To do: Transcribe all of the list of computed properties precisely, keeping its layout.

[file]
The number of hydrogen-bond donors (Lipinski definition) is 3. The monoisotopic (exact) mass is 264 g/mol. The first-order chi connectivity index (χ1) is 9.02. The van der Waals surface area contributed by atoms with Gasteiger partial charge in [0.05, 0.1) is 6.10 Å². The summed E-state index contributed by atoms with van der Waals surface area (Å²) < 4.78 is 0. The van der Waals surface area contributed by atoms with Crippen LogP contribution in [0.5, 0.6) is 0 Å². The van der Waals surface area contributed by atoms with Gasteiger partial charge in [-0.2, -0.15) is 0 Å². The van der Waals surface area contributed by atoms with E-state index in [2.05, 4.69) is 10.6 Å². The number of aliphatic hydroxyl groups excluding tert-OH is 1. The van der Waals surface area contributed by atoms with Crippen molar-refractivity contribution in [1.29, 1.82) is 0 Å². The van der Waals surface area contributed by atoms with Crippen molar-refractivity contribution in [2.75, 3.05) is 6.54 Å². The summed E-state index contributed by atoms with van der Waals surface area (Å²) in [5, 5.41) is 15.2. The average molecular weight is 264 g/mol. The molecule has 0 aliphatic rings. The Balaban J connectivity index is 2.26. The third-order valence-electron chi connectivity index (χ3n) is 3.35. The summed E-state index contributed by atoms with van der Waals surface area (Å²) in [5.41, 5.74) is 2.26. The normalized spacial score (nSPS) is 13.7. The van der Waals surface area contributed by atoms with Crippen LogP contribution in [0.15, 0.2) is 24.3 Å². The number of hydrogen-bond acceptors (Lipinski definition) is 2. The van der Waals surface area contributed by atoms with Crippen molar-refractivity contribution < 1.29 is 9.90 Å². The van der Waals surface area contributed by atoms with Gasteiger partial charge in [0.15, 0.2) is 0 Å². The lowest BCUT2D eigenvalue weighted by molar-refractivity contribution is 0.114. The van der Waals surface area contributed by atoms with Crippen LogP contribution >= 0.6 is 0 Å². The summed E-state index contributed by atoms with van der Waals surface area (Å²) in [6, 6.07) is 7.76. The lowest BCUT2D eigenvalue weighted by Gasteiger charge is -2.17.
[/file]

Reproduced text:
The number of hydrogen-bond donors (Lipinski definition) is 3. The monoisotopic (exact) mass is 264 g/mol. The first-order chi connectivity index (χ1) is 9.02. The van der Waals surface area contributed by atoms with Gasteiger partial charge in [0.05, 0.1) is 6.10 Å². The summed E-state index contributed by atoms with van der Waals surface area (Å²) < 4.78 is 0. The van der Waals surface area contributed by atoms with Crippen LogP contribution in [0.5, 0.6) is 0 Å². The van der Waals surface area contributed by atoms with Gasteiger partial charge in [-0.2, -0.15) is 0 Å². The van der Waals surface area contributed by atoms with E-state index in [2.05, 4.69) is 10.6 Å². The number of aliphatic hydroxyl groups excluding tert-OH is 1. The van der Waals surface area contributed by atoms with Crippen molar-refractivity contribution in [1.29, 1.82) is 0 Å². The van der Waals surface area contributed by atoms with Crippen molar-refractivity contribution in [2.75, 3.05) is 6.54 Å². The summed E-state index contributed by atoms with van der Waals surface area (Å²) in [5, 5.41) is 15.2. The average molecular weight is 264 g/mol. The molecule has 0 aliphatic rings. The Balaban J connectivity index is 2.26. The third-order valence-electron chi connectivity index (χ3n) is 3.35. The summed E-state index contributed by atoms with van der Waals surface area (Å²) in [5.41, 5.74) is 2.26. The normalized spacial score (nSPS) is 13.7. The van der Waals surface area contributed by atoms with Crippen LogP contribution in [0.15, 0.2) is 24.3 Å². The number of hydrogen-bond acceptors (Lipinski definition) is 2. The van der Waals surface area contributed by atoms with Crippen molar-refractivity contribution < 1.29 is 9.90 Å². The van der Waals surface area contributed by atoms with Gasteiger partial charge in [0.15, 0.2) is 0 Å². The lowest BCUT2D eigenvalue weighted by molar-refractivity contribution is 0.114. The van der Waals surface area contributed by atoms with Crippen LogP contribution >= 0.6 is 0 Å². The summed E-state index contributed by atoms with van der Waals surface area (Å²) in [6, 6.07) is 7.76. The lowest BCUT2D eigenvalue weighted by Gasteiger charge is -2.17.